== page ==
Arctic-adapted dogs emerged at the Pleistocene–Holocene transition

@article{Sinding2020ArcticadaptedDE,
  title={Arctic-adapted dogs emerged at the Pleistocene–Holocene transition},
  author={Mikkel‐Holger S. Sinding and Shyam Gopalakrishnan and Jazm{\'i}n Ramos-Madrigal and Marc de Manuel and Vladimir V. Pitulko and Lukas F. K. Kuderna and Tatiana R. Feuerborn and Laurent Alain François Frantz and Filipe Garrett Vieira and Jonas Niemann and Jos{\'e} Alfredo Samaniego Castruita and Christian Car{\o}e and Emilie U. Andersen-Ranberg and Peter Jordan and Elena Yu Pavlova and Pavel A. Nikolskiy and Aleksei K. Kasparov and Varvara V. Ivanova and Eske Willerslev and Pontus Skoglund and Merete Fredholm and Sanne Eline Wennerberg and Mads Peter Heide-J{\o}rgensen and Rune Dietz and Christian Sonne and Morten Meldgaard and Love Dal{\'e}n and Greger Larson and Bent Petersen and Thomas Sicheritz-Pont{\'e}n and Lutz Bachmann and {\O}ystein Wiig and Tom{\'a}s Marqu{\`e}s-Bonet and Anders Johannes Hansen and M. Thomas P. Gilbert},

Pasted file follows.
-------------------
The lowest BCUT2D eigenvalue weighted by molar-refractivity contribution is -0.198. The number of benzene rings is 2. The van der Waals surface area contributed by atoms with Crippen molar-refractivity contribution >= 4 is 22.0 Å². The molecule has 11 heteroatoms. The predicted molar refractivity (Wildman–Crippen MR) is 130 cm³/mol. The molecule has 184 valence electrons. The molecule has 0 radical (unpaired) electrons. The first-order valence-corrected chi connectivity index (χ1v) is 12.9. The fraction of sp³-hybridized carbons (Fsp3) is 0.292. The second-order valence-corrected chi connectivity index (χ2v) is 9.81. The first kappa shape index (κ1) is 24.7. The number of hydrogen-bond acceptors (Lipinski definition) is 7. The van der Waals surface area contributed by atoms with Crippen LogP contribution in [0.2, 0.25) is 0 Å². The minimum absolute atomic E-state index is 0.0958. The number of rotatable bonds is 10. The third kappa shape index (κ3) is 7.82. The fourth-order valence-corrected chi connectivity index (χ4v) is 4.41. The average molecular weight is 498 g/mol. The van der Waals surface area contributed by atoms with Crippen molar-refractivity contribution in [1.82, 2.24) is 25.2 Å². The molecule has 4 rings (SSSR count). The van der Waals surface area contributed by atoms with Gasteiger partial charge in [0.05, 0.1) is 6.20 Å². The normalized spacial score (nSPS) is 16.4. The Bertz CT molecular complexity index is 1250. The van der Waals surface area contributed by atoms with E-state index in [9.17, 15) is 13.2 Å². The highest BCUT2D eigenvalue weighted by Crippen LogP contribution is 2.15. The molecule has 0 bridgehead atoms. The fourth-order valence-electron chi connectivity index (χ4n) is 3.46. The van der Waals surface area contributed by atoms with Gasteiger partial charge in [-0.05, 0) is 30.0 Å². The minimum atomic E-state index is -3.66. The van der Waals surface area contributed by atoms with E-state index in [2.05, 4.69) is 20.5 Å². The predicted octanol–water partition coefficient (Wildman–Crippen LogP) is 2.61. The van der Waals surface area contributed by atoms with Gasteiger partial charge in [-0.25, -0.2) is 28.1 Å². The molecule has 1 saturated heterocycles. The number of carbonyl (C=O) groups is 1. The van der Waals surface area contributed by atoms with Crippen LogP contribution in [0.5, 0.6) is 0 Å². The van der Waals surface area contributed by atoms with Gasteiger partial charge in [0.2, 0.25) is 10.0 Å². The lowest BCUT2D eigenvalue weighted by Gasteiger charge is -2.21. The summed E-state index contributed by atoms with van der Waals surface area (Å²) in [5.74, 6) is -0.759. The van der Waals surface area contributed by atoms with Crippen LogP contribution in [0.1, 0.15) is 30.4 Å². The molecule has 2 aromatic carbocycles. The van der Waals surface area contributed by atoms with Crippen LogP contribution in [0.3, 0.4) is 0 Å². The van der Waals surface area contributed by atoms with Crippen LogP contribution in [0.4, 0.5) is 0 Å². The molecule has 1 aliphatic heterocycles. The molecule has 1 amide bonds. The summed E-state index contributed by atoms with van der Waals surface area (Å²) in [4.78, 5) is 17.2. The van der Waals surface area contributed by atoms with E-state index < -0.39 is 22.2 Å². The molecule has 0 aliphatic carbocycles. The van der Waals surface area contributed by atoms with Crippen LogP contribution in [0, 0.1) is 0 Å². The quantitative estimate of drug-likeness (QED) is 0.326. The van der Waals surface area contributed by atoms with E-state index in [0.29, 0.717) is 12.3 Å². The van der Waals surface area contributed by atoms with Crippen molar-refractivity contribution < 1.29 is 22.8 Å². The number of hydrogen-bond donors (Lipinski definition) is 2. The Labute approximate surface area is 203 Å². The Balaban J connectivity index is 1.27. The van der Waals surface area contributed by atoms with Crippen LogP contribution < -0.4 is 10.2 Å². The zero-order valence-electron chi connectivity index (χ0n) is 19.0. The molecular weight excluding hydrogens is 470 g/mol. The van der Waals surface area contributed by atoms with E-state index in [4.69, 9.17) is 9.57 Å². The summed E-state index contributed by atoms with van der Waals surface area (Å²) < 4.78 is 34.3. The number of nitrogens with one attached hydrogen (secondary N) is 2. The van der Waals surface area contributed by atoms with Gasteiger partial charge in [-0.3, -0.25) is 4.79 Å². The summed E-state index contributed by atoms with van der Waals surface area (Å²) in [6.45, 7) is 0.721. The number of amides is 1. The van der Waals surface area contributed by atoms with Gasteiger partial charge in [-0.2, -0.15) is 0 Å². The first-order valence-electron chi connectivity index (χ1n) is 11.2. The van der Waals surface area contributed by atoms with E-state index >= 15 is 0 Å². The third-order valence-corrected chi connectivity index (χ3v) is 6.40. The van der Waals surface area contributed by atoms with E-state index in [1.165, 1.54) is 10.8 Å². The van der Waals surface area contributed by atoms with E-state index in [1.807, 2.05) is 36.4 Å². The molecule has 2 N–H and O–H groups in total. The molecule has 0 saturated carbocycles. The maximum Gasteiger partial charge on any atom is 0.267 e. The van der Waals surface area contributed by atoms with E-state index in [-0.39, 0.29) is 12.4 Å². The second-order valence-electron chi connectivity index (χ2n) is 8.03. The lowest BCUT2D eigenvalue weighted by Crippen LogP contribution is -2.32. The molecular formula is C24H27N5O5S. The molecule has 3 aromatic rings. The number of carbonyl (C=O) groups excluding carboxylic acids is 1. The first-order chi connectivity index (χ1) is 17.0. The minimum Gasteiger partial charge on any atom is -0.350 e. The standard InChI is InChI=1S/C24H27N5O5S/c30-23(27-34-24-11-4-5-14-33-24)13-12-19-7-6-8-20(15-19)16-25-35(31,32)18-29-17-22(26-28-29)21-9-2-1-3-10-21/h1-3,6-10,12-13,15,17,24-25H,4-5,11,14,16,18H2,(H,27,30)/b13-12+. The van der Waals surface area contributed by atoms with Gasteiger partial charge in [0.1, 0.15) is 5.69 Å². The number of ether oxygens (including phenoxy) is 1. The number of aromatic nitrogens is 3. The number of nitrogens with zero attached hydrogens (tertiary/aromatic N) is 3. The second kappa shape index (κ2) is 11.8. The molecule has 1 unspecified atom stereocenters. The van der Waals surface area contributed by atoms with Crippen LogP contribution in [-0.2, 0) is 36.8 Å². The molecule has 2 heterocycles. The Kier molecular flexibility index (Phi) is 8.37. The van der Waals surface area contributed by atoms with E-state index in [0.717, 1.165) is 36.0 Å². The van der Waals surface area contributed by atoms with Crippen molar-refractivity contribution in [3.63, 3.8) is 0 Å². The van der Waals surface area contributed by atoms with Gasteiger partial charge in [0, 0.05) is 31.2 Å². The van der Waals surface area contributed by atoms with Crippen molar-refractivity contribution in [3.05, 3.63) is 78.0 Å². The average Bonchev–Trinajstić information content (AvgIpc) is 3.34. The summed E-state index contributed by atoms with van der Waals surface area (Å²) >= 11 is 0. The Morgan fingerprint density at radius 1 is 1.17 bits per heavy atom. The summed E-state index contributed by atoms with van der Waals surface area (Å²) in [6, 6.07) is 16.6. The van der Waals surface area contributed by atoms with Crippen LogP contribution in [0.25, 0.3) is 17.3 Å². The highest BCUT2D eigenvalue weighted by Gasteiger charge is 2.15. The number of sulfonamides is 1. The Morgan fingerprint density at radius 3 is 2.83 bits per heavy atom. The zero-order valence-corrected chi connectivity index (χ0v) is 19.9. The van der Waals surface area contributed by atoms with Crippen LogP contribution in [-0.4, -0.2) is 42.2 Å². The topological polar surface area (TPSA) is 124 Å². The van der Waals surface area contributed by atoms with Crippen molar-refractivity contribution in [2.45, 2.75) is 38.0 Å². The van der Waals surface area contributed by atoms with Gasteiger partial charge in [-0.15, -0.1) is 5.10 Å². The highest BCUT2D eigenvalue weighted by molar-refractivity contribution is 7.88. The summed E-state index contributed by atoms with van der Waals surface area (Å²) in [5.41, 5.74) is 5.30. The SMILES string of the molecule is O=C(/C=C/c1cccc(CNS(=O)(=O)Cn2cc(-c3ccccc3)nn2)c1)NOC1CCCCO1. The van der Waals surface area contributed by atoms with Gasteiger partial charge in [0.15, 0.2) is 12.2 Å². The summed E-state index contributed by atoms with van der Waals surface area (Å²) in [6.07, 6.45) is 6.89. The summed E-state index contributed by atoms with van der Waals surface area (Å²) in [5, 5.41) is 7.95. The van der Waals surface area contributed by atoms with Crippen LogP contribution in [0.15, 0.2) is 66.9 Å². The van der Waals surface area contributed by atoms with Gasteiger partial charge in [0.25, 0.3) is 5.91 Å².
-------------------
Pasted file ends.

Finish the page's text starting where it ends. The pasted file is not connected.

journal={Science},
  year={2020},
  volume={368},
  pages={1495 - 1499}
}
Sled dog arctic adaptations go far back Dogs have been used for sledding in the Arctic as far back as ∼9500 years ago. However, the relationships among the earliest sled dogs, other dog populations, and wolves are unknown. Sinding et al. sequenced an ancient sled dog, 10 modern sled dogs, and an ancient wolf and analyzed their genetic relationships with other modern dogs. This analysis indicates that sled dogs represent an ancient lineage going back at least 9500 years and that wolves bred with… 
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